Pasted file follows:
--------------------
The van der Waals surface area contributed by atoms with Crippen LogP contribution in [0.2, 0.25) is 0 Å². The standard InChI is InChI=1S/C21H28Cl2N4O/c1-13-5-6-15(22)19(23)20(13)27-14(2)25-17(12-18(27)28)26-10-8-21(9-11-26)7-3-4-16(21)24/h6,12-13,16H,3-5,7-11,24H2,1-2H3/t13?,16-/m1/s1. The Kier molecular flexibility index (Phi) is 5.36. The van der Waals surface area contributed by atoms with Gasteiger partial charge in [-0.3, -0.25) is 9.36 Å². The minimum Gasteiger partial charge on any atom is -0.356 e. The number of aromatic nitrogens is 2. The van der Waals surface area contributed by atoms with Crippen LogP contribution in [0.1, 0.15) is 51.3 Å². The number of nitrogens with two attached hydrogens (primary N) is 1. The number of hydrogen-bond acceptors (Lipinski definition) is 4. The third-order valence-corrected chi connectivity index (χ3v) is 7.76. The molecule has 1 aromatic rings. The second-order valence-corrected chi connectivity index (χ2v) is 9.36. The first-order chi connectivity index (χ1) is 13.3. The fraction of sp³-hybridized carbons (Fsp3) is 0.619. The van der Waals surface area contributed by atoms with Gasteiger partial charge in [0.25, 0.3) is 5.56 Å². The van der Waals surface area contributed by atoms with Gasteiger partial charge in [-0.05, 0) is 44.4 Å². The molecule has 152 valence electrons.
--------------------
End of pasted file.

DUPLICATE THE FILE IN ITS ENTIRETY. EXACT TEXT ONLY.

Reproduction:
The van der Waals surface area contributed by atoms with Crippen LogP contribution in [0.2, 0.25) is 0 Å². The standard InChI is InChI=1S/C21H28Cl2N4O/c1-13-5-6-15(22)19(23)20(13)27-14(2)25-17(12-18(27)28)26-10-8-21(9-11-26)7-3-4-16(21)24/h6,12-13,16H,3-5,7-11,24H2,1-2H3/t13?,16-/m1/s1. The Kier molecular flexibility index (Phi) is 5.36. The van der Waals surface area contributed by atoms with Gasteiger partial charge in [-0.3, -0.25) is 9.36 Å². The minimum Gasteiger partial charge on any atom is -0.356 e. The number of aromatic nitrogens is 2. The van der Waals surface area contributed by atoms with Crippen LogP contribution in [0.1, 0.15) is 51.3 Å². The number of nitrogens with two attached hydrogens (primary N) is 1. The number of hydrogen-bond acceptors (Lipinski definition) is 4. The third-order valence-corrected chi connectivity index (χ3v) is 7.76. The molecule has 1 aromatic rings. The second-order valence-corrected chi connectivity index (χ2v) is 9.36. The first-order chi connectivity index (χ1) is 13.3. The fraction of sp³-hybridized carbons (Fsp3) is 0.619. The van der Waals surface area contributed by atoms with Gasteiger partial charge in [0.25, 0.3) is 5.56 Å². The van der Waals surface area contributed by atoms with Gasteiger partial charge in [-0.05, 0) is 44.4 Å². The molecule has 152 valence electrons.